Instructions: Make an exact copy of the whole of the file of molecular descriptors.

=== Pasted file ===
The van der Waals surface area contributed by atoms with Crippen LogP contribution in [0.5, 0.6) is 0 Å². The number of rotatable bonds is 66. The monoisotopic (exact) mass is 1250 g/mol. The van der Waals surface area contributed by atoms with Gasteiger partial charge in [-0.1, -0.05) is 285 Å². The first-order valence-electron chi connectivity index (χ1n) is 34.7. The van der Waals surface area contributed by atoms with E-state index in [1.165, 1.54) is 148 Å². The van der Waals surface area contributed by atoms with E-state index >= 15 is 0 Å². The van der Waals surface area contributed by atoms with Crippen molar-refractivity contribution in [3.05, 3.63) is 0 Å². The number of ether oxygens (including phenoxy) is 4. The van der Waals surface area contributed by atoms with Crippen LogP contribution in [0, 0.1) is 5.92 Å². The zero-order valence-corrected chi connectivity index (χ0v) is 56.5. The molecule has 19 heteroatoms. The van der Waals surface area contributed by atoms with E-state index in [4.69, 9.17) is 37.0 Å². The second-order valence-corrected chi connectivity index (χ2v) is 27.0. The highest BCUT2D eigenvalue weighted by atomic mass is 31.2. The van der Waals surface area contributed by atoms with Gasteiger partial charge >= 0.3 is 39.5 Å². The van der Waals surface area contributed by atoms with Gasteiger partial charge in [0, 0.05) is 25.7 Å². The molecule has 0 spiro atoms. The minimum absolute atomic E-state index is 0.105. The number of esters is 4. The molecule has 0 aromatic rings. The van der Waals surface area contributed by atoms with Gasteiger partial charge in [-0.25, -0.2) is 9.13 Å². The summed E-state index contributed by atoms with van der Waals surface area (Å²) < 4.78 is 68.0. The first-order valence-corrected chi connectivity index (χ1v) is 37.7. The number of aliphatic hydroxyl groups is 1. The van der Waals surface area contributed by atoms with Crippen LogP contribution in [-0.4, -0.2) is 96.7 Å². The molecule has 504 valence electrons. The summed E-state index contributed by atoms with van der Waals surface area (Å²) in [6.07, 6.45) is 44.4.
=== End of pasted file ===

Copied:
The van der Waals surface area contributed by atoms with Crippen LogP contribution in [0.5, 0.6) is 0 Å². The number of rotatable bonds is 66. The monoisotopic (exact) mass is 1250 g/mol. The van der Waals surface area contributed by atoms with Gasteiger partial charge in [-0.1, -0.05) is 285 Å². The first-order valence-electron chi connectivity index (χ1n) is 34.7. The van der Waals surface area contributed by atoms with E-state index in [1.165, 1.54) is 148 Å². The van der Waals surface area contributed by atoms with E-state index >= 15 is 0 Å². The van der Waals surface area contributed by atoms with Crippen molar-refractivity contribution in [3.05, 3.63) is 0 Å². The number of ether oxygens (including phenoxy) is 4. The van der Waals surface area contributed by atoms with Crippen LogP contribution in [0, 0.1) is 5.92 Å². The zero-order valence-corrected chi connectivity index (χ0v) is 56.5. The molecule has 19 heteroatoms. The van der Waals surface area contributed by atoms with E-state index in [4.69, 9.17) is 37.0 Å². The second-order valence-corrected chi connectivity index (χ2v) is 27.0. The highest BCUT2D eigenvalue weighted by atomic mass is 31.2. The van der Waals surface area contributed by atoms with Gasteiger partial charge >= 0.3 is 39.5 Å². The van der Waals surface area contributed by atoms with Gasteiger partial charge in [0, 0.05) is 25.7 Å². The molecule has 0 spiro atoms. The minimum absolute atomic E-state index is 0.105. The number of esters is 4. The molecule has 0 aromatic rings. The van der Waals surface area contributed by atoms with Gasteiger partial charge in [-0.25, -0.2) is 9.13 Å². The summed E-state index contributed by atoms with van der Waals surface area (Å²) < 4.78 is 68.0. The first-order valence-corrected chi connectivity index (χ1v) is 37.7. The number of aliphatic hydroxyl groups is 1. The van der Waals surface area contributed by atoms with Crippen LogP contribution in [-0.4, -0.2) is 96.7 Å². The molecule has 504 valence electrons. The summed E-state index contributed by atoms with van der Waals surface area (Å²) in [6.07, 6.45) is 44.4.